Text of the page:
How people prioritize their political concerns around a racial, religious, ethnic, sexual, social, cultural or other identity. Take the quiz to discover your political identity.
What is identity politics?
Identity politics is the approach of prioritizing concerns related to a particular racial, religious, ethnic, sexual, social, cultural or other identity. In this approach, people focus on forming exclusive political allegiances with others in their group versus pursuing concerns related to a broader group.
It is important to note that Identity Politics can exist as a complement to traditional partisan politics. In other words, certain political groups will appeal to different Identity cohorts of voters – either directly or indirectly.
Where did identity politics come from?
The term was first coined by Black feminist Barbara Smith and the Combahee River Collective in 1974. An original aim of identity politics was for those feeling oppressed to speak about their oppression and suffering under the current status quo. This can be seen in the Combahee River Collective’s terminal statement:
“As children we realized that we were different from boys and that we were treated different—for example, when we were told in the same breath to be quiet both for the sake of being ‘ladylike’ and to make us less objectionable in the eyes of white people. In the process of consciousness-raising, actually life-sharing, we began to recognize the commonality of our experiences and, from the sharing and growing consciousness, to build a politics that will change our lives and inevitably end our oppression….We realize that the only people who care enough about us to work consistently for our liberation are us. Our politics evolve from a healthy love for ourselves, our sisters and our community which allows us to continue our struggle and work. This focusing upon our own oppression is embodied in the concept of identity politics. We believe that the most profound and potentially most radical politics come directly out of our own identity, as opposed to working to end somebody else’s oppression.”
Who engages in identity politics?
Everyone. The left is often accused of engaging in identity politics, but the right engages in it too. However, when people speak about identity, they usually focus on issues such as same-sex marriage, trans people in bathrooms, the fluidity of gender, rape culture, safe spaces, trigger warnings, and the police shootings of unarmed black Americans.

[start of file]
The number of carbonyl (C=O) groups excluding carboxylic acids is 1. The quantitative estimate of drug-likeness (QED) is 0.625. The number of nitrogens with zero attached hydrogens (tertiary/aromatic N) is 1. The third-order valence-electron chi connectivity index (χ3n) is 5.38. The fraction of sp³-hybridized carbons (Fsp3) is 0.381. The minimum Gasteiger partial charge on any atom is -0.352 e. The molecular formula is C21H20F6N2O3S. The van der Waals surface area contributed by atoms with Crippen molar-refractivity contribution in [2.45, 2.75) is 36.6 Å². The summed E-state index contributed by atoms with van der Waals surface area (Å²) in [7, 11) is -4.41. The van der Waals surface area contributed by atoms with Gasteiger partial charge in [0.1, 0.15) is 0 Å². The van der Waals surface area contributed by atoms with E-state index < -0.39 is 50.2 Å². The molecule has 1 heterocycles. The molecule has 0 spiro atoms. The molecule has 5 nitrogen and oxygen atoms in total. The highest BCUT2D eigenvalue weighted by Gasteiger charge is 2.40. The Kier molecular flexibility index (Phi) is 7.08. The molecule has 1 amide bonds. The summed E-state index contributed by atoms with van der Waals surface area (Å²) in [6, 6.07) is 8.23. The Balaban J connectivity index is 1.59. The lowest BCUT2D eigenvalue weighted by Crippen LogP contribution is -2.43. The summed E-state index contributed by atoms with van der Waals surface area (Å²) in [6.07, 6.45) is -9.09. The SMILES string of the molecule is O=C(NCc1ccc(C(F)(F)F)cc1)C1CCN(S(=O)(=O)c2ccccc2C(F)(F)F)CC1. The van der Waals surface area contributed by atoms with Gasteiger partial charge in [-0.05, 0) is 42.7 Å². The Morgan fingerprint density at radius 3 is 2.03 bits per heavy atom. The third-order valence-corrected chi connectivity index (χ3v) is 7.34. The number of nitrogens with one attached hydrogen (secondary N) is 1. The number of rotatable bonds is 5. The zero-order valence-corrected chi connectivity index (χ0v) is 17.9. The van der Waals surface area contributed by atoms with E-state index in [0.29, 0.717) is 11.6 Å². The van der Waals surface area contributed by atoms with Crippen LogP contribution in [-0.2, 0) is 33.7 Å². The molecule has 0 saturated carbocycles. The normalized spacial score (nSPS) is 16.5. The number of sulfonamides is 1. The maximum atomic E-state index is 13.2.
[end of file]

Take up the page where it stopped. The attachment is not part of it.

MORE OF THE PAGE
Why is identity politics a contentious subject?
Nowadays, politics isn’t just what you think; it’s who you are. Politics has become personal and become a form of identity for many people. But why now?
America is divided on almost every political issue, and this has caused many to feel threatened and disrespected. When people feel mistreated, they become more isolated, defensive and join up with others who think like them. This creates an us-versus-them mindset.
What is white identity?
White identity is often treated as something different than identity politics, but it plays a huge impact in our politics. According to one recent study of the 2016 election:
“UC Santa Barbara and Stanford University researchers told white voters that minority groups would outnumber white people in the US by 2042. They found that voters who strongly identified as white became significantly more likely to support Trump after they were reminded of the country’s shifting racial demographics.”
According to this study, white Americans feel threatened by America’s growing diversity and can cause them to support ideals and people that preserve the status quo.
What is LGBTQ identity?
LGBTQ identity politics emerged in the 1970s, focusing on urging lesbians and gay men to engage in direct political action to counter societal shame with gay pride. In the feminist spirit of the personal being political, the most basic form of activism emphasized coming out to family, friends, and colleagues, and living life as an openly lesbian or gay person.
In the 2020s, the movement has shifted its focus from promoting tolerance to promoting acceptance and equal rights.